Individual retirement accounts (IRAs) offer more choice and flexibility than other types of retirement accounts. They also offer flexibility in where you open them; there about as many places to open an IRA account as there are investments to put in them.

Ultimately, though, many savers end up opening an IRA with a fund manager and brokerage like Vanguard. Let's see what Vanguard has to offer the IRA investor by focusing on key criteria such as commissions, research, and funds.

Commission prices

Vanguard's commission schedule is a little different than other brokerages. The company's commission prices vary based on how much you invest in its mutual funds and ETFs. The more you invest with Vanguard, the less you'll pay:

Amount Invested in Vanguard Products

Stocks and ETFs

Stock Options

Mutual Funds

Less than $50,000

$7.00 for first 25 trades, $20.00 thereafter

$20.00 + $1.00 per contract

$35.00 per purchase

$50,000 to $500,000

$7.00 per trade

$7.00 + $1.00 per contract

$20.00 per purchase

$500,000 to $1 million

$2.00 per trade

$2.00 + $1.00 per contract

$20.00 per purchase

$1 million to $5 million

Free for first 25 trades, $2.00 thereafter

$2.00 + $1.00 per contract

$8.00 per purchase

$5 million and up

Free for first 100 trades, $2.00 thereafter

$2.00 + $1.00 per contract

$8.00 per purchase

Data source: company website.

Generally speaking, the commission schedule applies mostly to stock and options traders. Those who prefer to invest in mutual funds and ETFs may be able to avoid any and all commissions in their entirety thanks to fee-free fund choices.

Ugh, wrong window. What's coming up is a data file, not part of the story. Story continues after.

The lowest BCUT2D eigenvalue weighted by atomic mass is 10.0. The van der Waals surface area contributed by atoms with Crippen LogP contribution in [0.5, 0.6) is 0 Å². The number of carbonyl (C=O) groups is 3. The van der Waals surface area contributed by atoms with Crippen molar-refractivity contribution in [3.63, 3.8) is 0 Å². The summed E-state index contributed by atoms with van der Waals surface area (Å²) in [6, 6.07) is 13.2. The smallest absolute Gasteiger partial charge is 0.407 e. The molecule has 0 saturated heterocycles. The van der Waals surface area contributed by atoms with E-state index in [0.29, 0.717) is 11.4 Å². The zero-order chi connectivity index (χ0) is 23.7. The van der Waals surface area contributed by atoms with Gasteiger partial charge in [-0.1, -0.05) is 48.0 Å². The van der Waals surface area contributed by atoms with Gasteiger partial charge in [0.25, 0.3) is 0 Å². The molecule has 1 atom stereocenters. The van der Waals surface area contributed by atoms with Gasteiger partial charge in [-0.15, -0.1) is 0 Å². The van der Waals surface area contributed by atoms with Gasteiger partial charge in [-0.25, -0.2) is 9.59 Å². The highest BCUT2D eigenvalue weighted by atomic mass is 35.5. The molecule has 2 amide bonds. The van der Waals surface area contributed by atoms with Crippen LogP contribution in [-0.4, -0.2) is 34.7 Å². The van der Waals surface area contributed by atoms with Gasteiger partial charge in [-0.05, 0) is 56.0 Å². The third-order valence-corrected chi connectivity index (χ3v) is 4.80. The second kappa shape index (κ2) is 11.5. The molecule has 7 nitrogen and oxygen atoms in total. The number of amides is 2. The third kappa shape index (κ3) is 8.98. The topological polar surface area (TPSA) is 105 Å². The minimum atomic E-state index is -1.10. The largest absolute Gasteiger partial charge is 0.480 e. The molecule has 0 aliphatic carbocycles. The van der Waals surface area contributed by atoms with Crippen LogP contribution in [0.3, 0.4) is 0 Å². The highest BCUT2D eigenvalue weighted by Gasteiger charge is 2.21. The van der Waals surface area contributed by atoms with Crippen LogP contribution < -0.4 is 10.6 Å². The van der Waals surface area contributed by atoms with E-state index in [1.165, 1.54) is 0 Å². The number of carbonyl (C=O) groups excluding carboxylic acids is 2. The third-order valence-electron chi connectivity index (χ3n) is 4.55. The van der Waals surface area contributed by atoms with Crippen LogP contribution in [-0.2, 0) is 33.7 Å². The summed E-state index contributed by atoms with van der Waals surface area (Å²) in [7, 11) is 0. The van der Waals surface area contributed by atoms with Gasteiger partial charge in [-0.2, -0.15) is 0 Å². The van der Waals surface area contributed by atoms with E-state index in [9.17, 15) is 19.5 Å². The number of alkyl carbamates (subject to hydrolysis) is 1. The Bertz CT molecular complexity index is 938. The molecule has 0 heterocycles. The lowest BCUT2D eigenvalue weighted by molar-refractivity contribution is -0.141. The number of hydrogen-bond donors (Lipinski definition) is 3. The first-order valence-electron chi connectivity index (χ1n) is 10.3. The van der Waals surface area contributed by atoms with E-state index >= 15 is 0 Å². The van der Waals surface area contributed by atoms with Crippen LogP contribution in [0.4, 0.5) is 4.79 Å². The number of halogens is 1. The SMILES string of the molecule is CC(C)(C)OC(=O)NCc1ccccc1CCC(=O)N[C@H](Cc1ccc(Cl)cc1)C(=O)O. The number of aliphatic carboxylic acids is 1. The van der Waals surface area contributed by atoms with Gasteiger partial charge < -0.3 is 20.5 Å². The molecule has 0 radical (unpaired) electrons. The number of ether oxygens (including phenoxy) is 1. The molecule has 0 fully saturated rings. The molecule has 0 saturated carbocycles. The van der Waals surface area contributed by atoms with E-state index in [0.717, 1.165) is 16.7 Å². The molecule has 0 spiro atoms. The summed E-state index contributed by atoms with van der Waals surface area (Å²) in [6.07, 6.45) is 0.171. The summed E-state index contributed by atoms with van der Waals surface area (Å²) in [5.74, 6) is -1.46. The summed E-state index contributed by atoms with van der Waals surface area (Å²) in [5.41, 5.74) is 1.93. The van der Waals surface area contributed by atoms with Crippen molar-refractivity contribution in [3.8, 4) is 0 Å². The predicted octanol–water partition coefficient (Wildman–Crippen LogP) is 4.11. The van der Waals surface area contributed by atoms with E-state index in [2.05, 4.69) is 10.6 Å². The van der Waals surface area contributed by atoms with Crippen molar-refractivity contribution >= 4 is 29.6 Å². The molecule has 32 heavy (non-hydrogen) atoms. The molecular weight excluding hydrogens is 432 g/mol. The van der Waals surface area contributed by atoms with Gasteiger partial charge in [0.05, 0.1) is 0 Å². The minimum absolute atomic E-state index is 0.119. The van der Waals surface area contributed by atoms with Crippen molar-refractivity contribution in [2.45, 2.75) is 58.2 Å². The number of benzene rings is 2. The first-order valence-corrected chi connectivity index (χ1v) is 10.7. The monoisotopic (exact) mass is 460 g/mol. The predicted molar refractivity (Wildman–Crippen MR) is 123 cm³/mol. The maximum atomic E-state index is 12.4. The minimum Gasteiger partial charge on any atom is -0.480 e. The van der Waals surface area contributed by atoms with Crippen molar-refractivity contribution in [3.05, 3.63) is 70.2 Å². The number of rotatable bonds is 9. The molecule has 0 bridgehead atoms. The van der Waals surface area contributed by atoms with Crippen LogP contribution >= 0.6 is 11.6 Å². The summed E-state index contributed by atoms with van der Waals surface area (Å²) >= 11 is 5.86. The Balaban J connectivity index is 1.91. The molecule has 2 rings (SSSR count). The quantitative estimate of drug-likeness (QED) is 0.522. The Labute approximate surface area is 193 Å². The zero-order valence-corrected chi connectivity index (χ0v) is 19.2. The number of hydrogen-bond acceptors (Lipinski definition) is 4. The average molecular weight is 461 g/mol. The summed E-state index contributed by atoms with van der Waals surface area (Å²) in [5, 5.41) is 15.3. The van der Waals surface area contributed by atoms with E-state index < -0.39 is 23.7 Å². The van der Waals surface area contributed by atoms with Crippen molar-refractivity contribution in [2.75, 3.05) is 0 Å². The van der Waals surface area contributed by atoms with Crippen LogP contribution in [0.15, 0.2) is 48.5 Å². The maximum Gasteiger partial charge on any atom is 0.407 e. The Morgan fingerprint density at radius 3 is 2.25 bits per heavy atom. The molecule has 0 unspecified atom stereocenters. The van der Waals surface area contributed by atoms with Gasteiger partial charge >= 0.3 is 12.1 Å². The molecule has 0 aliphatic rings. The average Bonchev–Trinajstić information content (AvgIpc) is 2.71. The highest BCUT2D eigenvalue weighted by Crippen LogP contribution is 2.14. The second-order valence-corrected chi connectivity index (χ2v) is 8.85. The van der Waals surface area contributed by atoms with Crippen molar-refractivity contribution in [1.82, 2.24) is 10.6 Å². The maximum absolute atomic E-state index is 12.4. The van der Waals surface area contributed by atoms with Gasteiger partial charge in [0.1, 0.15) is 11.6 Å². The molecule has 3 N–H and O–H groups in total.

Mutual fund selection and commission-free choices

Not every brokerage firm offers every type of fund, and so it's wise to shop around before opening an account. Vanguard offers a number of mutual funds from other companies that you can buy or sell for free, in addition to its own funds, which are also fee-free.

Total Mutual Funds

No-Load, No-Transaction-Fee Mutual Funds

Commission-Free ETFs

More than 7,500*

More than 1,300*

70 (All Vanguard ETFs)

Data source: Vanguard representative. *Figure only includes funds issued by other managers. Most Vanguard funds also come in a no-load, no-transaction-fee format, but are excluded in the figures.

Depending on how you invest, a Vanguard IRA could be a good pick. If you prefer Vanguard's low-cost mutual funds and ETFs, it may be smart to go straight to the source. But Vanguard also offers the ability to invest in funds from other fund companies without paying a fee. More than 1,300 funds are offered free of transaction fees, commissions, and loads.

Unlike commission discounts for stocks or stock options, every Vanguard account has access to commission- and fee-free funds regardless of account balance.

Minimum deposit requirement for IRAs

Vanguard is a no-minimum brokerage, so you won't need to make a certain minimum deposit just to open an account. That said, Vanguard's mutual funds have their own minimum. Its target-date and STAR funds have $1,000 minimums, while most others carry a $3,000 minimum investment.

Naturally, stocks and ETFs don't have minimums. If you can afford a single share, you can make an investment. Investing more with Vanguard can entitle you to perks like lower commissions, as well as account bonuses for opening an account. Learn more about special offers for IRAs to see if you qualify.